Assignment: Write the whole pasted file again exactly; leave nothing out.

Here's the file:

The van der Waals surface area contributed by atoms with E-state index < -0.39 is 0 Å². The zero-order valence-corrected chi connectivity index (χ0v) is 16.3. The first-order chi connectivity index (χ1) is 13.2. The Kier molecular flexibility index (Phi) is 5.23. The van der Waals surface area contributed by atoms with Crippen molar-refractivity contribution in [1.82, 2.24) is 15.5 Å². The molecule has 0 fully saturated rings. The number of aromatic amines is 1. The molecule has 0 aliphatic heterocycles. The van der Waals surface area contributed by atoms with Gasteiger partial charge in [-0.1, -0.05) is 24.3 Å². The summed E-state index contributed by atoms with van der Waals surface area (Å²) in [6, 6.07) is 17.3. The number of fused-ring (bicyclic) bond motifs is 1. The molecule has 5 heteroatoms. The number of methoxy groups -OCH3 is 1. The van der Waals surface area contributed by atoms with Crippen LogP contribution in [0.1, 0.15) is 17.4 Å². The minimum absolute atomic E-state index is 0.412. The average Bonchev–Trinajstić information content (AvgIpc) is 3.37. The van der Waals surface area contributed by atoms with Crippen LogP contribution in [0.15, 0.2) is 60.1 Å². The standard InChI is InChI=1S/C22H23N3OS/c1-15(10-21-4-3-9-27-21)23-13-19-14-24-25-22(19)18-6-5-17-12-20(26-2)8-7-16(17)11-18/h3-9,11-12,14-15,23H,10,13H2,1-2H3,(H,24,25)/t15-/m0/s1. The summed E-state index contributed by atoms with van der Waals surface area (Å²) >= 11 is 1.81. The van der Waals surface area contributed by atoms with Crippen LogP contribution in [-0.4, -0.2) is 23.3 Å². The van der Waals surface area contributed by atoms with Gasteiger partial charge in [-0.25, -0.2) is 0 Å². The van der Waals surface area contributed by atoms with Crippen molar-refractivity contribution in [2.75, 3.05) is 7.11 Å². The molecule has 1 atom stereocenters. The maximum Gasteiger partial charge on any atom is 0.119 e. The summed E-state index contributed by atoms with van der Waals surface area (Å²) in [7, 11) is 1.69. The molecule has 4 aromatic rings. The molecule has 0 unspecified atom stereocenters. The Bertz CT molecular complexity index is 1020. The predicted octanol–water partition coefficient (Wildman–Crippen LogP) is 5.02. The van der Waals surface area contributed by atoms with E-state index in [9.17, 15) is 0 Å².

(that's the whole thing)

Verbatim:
The van der Waals surface area contributed by atoms with E-state index < -0.39 is 0 Å². The zero-order valence-corrected chi connectivity index (χ0v) is 16.3. The first-order chi connectivity index (χ1) is 13.2. The Kier molecular flexibility index (Phi) is 5.23. The van der Waals surface area contributed by atoms with Crippen molar-refractivity contribution in [1.82, 2.24) is 15.5 Å². The molecule has 0 fully saturated rings. The number of aromatic amines is 1. The molecule has 0 aliphatic heterocycles. The van der Waals surface area contributed by atoms with Gasteiger partial charge in [-0.1, -0.05) is 24.3 Å². The summed E-state index contributed by atoms with van der Waals surface area (Å²) in [6, 6.07) is 17.3. The number of fused-ring (bicyclic) bond motifs is 1. The molecule has 5 heteroatoms. The number of methoxy groups -OCH3 is 1. The van der Waals surface area contributed by atoms with Crippen LogP contribution in [0.1, 0.15) is 17.4 Å². The minimum absolute atomic E-state index is 0.412. The average Bonchev–Trinajstić information content (AvgIpc) is 3.37. The van der Waals surface area contributed by atoms with Crippen LogP contribution in [0.15, 0.2) is 60.1 Å². The standard InChI is InChI=1S/C22H23N3OS/c1-15(10-21-4-3-9-27-21)23-13-19-14-24-25-22(19)18-6-5-17-12-20(26-2)8-7-16(17)11-18/h3-9,11-12,14-15,23H,10,13H2,1-2H3,(H,24,25)/t15-/m0/s1. The summed E-state index contributed by atoms with van der Waals surface area (Å²) >= 11 is 1.81. The van der Waals surface area contributed by atoms with Crippen LogP contribution in [-0.4, -0.2) is 23.3 Å². The van der Waals surface area contributed by atoms with Gasteiger partial charge in [-0.25, -0.2) is 0 Å². The van der Waals surface area contributed by atoms with Crippen molar-refractivity contribution in [2.75, 3.05) is 7.11 Å². The molecule has 1 atom stereocenters. The maximum Gasteiger partial charge on any atom is 0.119 e. The summed E-state index contributed by atoms with van der Waals surface area (Å²) in [7, 11) is 1.69. The molecule has 4 aromatic rings. The molecule has 0 unspecified atom stereocenters. The Bertz CT molecular complexity index is 1020. The predicted octanol–water partition coefficient (Wildman–Crippen LogP) is 5.02. The van der Waals surface area contributed by atoms with E-state index in [9.17, 15) is 0 Å².